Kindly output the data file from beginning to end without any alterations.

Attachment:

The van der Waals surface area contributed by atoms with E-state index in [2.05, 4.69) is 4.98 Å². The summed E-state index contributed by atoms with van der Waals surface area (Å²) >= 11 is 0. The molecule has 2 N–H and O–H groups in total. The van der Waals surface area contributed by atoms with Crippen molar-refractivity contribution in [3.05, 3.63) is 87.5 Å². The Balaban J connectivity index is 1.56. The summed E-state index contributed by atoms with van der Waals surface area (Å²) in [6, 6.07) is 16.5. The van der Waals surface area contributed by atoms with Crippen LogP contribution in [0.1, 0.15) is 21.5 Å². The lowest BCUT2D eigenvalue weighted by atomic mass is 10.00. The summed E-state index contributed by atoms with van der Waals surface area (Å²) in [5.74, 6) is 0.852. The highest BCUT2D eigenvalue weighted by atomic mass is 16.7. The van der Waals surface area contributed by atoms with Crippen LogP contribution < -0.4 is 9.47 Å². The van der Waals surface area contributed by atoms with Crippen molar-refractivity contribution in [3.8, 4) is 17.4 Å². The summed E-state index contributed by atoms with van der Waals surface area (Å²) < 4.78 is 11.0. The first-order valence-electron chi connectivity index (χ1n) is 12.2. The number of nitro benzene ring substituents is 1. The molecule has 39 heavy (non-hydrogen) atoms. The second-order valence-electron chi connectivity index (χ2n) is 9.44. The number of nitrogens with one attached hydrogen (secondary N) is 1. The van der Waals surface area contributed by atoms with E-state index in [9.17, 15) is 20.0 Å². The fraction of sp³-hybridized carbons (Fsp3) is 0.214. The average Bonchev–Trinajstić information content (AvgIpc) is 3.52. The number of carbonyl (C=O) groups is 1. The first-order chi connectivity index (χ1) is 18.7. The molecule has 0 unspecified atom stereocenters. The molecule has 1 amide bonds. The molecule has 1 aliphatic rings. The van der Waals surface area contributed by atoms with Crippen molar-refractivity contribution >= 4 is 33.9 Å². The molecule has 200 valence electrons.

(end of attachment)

The van der Waals surface area contributed by atoms with E-state index in [2.05, 4.69) is 4.98 Å². The summed E-state index contributed by atoms with van der Waals surface area (Å²) >= 11 is 0. The molecule has 2 N–H and O–H groups in total. The van der Waals surface area contributed by atoms with Crippen molar-refractivity contribution in [3.05, 3.63) is 87.5 Å². The Balaban J connectivity index is 1.56. The summed E-state index contributed by atoms with van der Waals surface area (Å²) in [6, 6.07) is 16.5. The van der Waals surface area contributed by atoms with Crippen LogP contribution in [0.1, 0.15) is 21.5 Å². The lowest BCUT2D eigenvalue weighted by atomic mass is 10.00. The summed E-state index contributed by atoms with van der Waals surface area (Å²) in [5.74, 6) is 0.852. The highest BCUT2D eigenvalue weighted by atomic mass is 16.7. The van der Waals surface area contributed by atoms with Crippen LogP contribution < -0.4 is 9.47 Å². The van der Waals surface area contributed by atoms with Crippen molar-refractivity contribution in [3.8, 4) is 17.4 Å². The summed E-state index contributed by atoms with van der Waals surface area (Å²) < 4.78 is 11.0. The first-order valence-electron chi connectivity index (χ1n) is 12.2. The number of nitro benzene ring substituents is 1. The molecule has 39 heavy (non-hydrogen) atoms. The second-order valence-electron chi connectivity index (χ2n) is 9.44. The number of nitrogens with one attached hydrogen (secondary N) is 1. The van der Waals surface area contributed by atoms with E-state index in [9.17, 15) is 20.0 Å². The fraction of sp³-hybridized carbons (Fsp3) is 0.214. The average Bonchev–Trinajstić information content (AvgIpc) is 3.52. The number of carbonyl (C=O) groups is 1. The first-order chi connectivity index (χ1) is 18.7. The molecule has 0 unspecified atom stereocenters. The molecule has 1 amide bonds. The molecule has 1 aliphatic rings. The van der Waals surface area contributed by atoms with Crippen molar-refractivity contribution >= 4 is 33.9 Å². The molecule has 200 valence electrons.